Storage & Transport
Getting to the beach and storing your surfboards and equipment are made easier with a few more pieces of equipment. These include:
- A surf rack: If you’ve got a few boards, a surf rack can help organize them and keep them protected when they’re not in use. You can buy one or build your own pretty easily.
- Roof racks: If you’ve got a longboard or are transporting a lot of boards, roof racks for your car make getting to the beach easier.
- Board bags: Different types of board bags will suit different needs, but something is often better than nothing in protecting your board from dings, scratches, and sun damage.
- Bike racks: A surf rack for your bike is a great addition to your surf equipment if you live close to the beach.
Repair & Maintenance
Keeping your equipment sea-worthy is key to maximizing your time and enjoyment in the water. It’ll also make you a more sustainable surfer in keeping surf-stuff out of the landfill.
- Ding repair: You can get a kit or a collection of spare fiberglass, resin, tape, and sandpaper.
- Fin screws and tools.
- Leash-loop rope (a big spool of paracord is nice to have laying around)
- Wax comb or something scrapey for removing surf wax.
What to Keep in Your SurfMobile?
I’m a believer that anything can be a surf-mobile – a van, a truck, a sedan, a motorcycle, a bicycle – all shapes and sizes. As long as it can get you from point A to point Beach and can carry a surfboard, you’ve got yourself a worthy surfmobile.
Now, the best surfmobile would probably be your own two feet when you’re within walking distance to the surf, but most people have a bit more distance to cover. If you’ve got some distance between home-base and the surf, you’ll want to keep your surfmobile – whatever form it may take – stocked with some key essentials.
Here’s my take on what to keep in the ultimate surfmobile:
- Wax and extra wax: It’s always a good idea to keep a few bars of surf wax in your surfmobile. Everytime you buy some new wax, buy an extra and throw in the back.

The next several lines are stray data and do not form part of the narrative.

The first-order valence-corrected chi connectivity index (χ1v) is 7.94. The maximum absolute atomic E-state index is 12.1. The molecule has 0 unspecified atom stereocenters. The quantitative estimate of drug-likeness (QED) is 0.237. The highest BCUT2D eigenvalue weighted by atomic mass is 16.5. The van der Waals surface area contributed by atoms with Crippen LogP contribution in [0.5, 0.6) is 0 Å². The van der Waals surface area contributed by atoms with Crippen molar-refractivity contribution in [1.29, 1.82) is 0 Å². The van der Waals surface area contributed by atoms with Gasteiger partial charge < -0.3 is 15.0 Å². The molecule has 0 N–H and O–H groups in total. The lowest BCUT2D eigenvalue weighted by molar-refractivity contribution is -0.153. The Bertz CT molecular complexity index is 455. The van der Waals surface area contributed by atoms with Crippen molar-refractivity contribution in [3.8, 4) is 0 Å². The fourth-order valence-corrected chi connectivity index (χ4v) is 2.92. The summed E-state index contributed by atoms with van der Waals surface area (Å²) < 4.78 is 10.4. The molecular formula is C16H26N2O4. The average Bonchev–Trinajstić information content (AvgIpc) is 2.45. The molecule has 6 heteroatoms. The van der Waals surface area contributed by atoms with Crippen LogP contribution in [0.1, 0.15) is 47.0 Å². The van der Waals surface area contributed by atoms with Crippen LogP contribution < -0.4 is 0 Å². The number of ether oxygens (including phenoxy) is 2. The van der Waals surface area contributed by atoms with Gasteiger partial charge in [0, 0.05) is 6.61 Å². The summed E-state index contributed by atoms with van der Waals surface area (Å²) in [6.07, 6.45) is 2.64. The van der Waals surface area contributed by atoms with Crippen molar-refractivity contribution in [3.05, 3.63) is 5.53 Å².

- Extra leash: Most people don’t think about their leash until it breaks. If you’ve just driven to the beach and the surf is pumping, an extra leash in the car is much better than a new leash at the surf shop.
- Extra leash rope: Some extra paracord to tie a new leash rope is a good idea. You should replace your leash rope if it’s looking frayed or worn as this can be a common area where the leash will fail.
- Fin key/fin tools: Some hex keys and a screw driver so you can swap, adjust, or tighten your fins is essential.
- Extra fins: Keeping some extra fins for either experimentation, matching conditions, or back-ups is a must as well. Experimenting with fins is going to help you get the most out of your boards.
- Quick ding repair/ding tape: While quick fixes are not always ideal, if you can repair your board and continue a good session, some quick ding repair supplies can come in handy.
- Extra towel: Always good to have at least one extra towel.
- Changing mat: You can help prolong the life of your wetsuit if you avoid stomping on it on the asphalt, rocks, or dirt. Do you towel changing while standing on top of something soft.
- Sunscreen: Definitely don’t neglect your sunscreen. Throw it in the back near your wax and you won’t forget to put it on.
An extra board or a go-to/daily driver can be a good thing to keep in the surfmobile as well.
And there you have it, whether you’re driving a tricked-out Sprinter Van or a Honda Accord – you too can have a surfmobile.